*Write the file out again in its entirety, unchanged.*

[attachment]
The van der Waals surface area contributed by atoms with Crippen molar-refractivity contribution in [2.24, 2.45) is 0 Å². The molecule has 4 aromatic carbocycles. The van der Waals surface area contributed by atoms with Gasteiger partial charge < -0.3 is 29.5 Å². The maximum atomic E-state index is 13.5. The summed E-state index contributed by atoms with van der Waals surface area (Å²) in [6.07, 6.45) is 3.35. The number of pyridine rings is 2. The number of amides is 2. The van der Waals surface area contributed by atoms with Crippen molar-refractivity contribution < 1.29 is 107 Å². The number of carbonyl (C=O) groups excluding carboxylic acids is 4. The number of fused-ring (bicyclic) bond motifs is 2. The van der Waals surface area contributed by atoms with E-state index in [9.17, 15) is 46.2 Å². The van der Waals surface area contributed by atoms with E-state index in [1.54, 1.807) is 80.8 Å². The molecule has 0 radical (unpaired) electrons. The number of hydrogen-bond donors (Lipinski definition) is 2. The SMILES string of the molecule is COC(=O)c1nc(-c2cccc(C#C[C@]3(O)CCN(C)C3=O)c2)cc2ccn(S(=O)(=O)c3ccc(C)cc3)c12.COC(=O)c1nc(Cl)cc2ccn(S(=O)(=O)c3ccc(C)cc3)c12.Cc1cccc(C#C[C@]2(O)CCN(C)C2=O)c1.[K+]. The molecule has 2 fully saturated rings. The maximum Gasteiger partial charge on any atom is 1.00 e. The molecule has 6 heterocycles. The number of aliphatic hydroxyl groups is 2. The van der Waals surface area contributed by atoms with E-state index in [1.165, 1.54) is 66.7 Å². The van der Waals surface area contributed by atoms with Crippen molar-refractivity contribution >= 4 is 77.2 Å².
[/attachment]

The van der Waals surface area contributed by atoms with Crippen molar-refractivity contribution in [2.24, 2.45) is 0 Å². The molecule has 4 aromatic carbocycles. The van der Waals surface area contributed by atoms with Gasteiger partial charge < -0.3 is 29.5 Å². The maximum atomic E-state index is 13.5. The summed E-state index contributed by atoms with van der Waals surface area (Å²) in [6.07, 6.45) is 3.35. The number of pyridine rings is 2. The number of amides is 2. The van der Waals surface area contributed by atoms with Crippen molar-refractivity contribution < 1.29 is 107 Å². The number of carbonyl (C=O) groups excluding carboxylic acids is 4. The number of fused-ring (bicyclic) bond motifs is 2. The van der Waals surface area contributed by atoms with E-state index in [9.17, 15) is 46.2 Å². The van der Waals surface area contributed by atoms with E-state index in [1.54, 1.807) is 80.8 Å². The molecule has 0 radical (unpaired) electrons. The number of hydrogen-bond donors (Lipinski definition) is 2. The SMILES string of the molecule is COC(=O)c1nc(-c2cccc(C#C[C@]3(O)CCN(C)C3=O)c2)cc2ccn(S(=O)(=O)c3ccc(C)cc3)c12.COC(=O)c1nc(Cl)cc2ccn(S(=O)(=O)c3ccc(C)cc3)c12.Cc1cccc(C#C[C@]2(O)CCN(C)C2=O)c1.[K+]. The molecule has 2 fully saturated rings. The maximum Gasteiger partial charge on any atom is 1.00 e. The molecule has 6 heterocycles. The number of aliphatic hydroxyl groups is 2. The van der Waals surface area contributed by atoms with E-state index in [1.165, 1.54) is 66.7 Å². The van der Waals surface area contributed by atoms with Crippen molar-refractivity contribution >= 4 is 77.2 Å².